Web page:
A stable financial architecture cannot be achieved in the absence of a comprehensive foundation containing all of the elements needed to make a modern market economy work, World Bank President James Wolfensohn said Monday at a symposium in Tokyo.
“At the World Bank, we call this a comprehensive development framework,” the Bank president said. “But it is not just an agenda for the developing world. It is a key to reducing risk and ensuring greater stability.”
Wolfensohn’s comments came at the Global Finance and Development conference in Tokyo, a two-day symposium on global financial architecture jointly hosted by the Bank, the IMF, Japan’s finance ministry, and a leading Japanese newspaper, the Yomiuri Shimbun.
In a speech delivered to an audience of about 1,000, including Japanese government officials, NGO representatives, academics, and the media, Wolfensohn said the global financial crisis had revealed how interconnected every element of society is, and that an inclusive approach would be needed to build a more stable global system.
“It’s not just a matter of getting exchange rates right or fixing fiscal policy, important as these are,” he said. “It is about putting in place the broad range of institutional underpinnings needed to make a market economy work, not forgetting those elements that protect the vulnerable and the weak.”
Wolfensohn elaborated on the elements he believed should help guide national governments and international institutions working with them, namely: good governance with clear transparent laws and strong public institutions, and a system that fights corruption; a functioning judicial system; and a well-monitored and supervised financial system.
Turning to the social agenda, he said universal healthcare and education, and a social system that protects the economically vulnerable, were indispensable to this framework.
Communications systems (roads, telecommunications), clean water and sewerage systems, and power are “other elements needed to secure the equitable development of society,” Wolfensohn said.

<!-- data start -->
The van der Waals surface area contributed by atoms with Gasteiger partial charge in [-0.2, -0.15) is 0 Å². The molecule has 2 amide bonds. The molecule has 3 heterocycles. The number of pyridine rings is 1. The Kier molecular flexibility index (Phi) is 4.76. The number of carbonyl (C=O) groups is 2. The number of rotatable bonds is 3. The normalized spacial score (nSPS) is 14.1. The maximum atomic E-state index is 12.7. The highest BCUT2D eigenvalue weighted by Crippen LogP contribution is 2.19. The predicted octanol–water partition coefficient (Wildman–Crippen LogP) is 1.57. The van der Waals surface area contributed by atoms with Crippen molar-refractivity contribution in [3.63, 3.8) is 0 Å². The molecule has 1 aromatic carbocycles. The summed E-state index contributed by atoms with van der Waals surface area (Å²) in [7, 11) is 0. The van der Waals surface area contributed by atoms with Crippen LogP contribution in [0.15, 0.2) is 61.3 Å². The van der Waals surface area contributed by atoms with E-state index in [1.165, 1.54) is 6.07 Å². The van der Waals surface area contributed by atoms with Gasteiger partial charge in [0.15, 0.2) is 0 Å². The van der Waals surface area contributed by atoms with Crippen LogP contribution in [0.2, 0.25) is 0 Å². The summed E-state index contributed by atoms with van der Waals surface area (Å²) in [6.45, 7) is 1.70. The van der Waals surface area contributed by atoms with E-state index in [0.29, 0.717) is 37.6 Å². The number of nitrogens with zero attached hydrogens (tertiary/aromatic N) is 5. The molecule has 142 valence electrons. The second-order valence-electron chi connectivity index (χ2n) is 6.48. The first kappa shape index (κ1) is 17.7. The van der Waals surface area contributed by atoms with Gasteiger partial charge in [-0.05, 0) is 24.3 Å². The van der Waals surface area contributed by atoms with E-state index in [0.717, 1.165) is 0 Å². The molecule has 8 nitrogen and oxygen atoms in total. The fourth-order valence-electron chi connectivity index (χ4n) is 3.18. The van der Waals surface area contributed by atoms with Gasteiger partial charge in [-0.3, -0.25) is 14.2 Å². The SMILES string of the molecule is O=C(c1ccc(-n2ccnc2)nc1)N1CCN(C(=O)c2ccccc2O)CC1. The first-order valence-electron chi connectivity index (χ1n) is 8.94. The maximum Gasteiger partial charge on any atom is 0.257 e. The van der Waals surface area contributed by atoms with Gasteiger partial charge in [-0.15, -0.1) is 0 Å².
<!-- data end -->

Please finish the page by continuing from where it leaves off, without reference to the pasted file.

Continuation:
National strategies must also consider protecting the natural environment and cultural heritage, and promoting rural and urban development.
“We want to fight poverty with passion, to establish equitable development, stability and peace right across our world,” said Wolfensohn. “I do not think we can do it any other way.”
Nobel laureate Professor Amartya Sen, Thailand’s Finance Minister Tarrin Nimmanahaeminda, Japan’s State Minister for Finance Tanigaki, IMF First Deputy Managing Director Stanley Fischer, and World Bank Chief Economist Joseph Stiglitz, also spoke at the symposium.
The conference wraps up Tuesday after a working session that includes a morning discussion on the international financial architecture, an afternoon discussion on the comprehensive development framework, and a press conference.
Helpful Links: In February, Wolfensohn sent out a proposal for a Comprehensive Development Framework - A Discussion Draft, to the Bank’s board of executive directors, Bank staff, and the development community, and posted it on the Bank’s external website. To read the draft, which fleshes out his comprehensive development strategy, click here.
To read a full transcript of Wolfensohn’s speech in Tokyo, click here.
For more information, send an e-mail to Melissa Fossberg, in Washington, at email@example.com.
Or call Tomoko Hagimoto, In Tokyo, at 813-3597-6665, or e-mail firstname.lastname@example.org.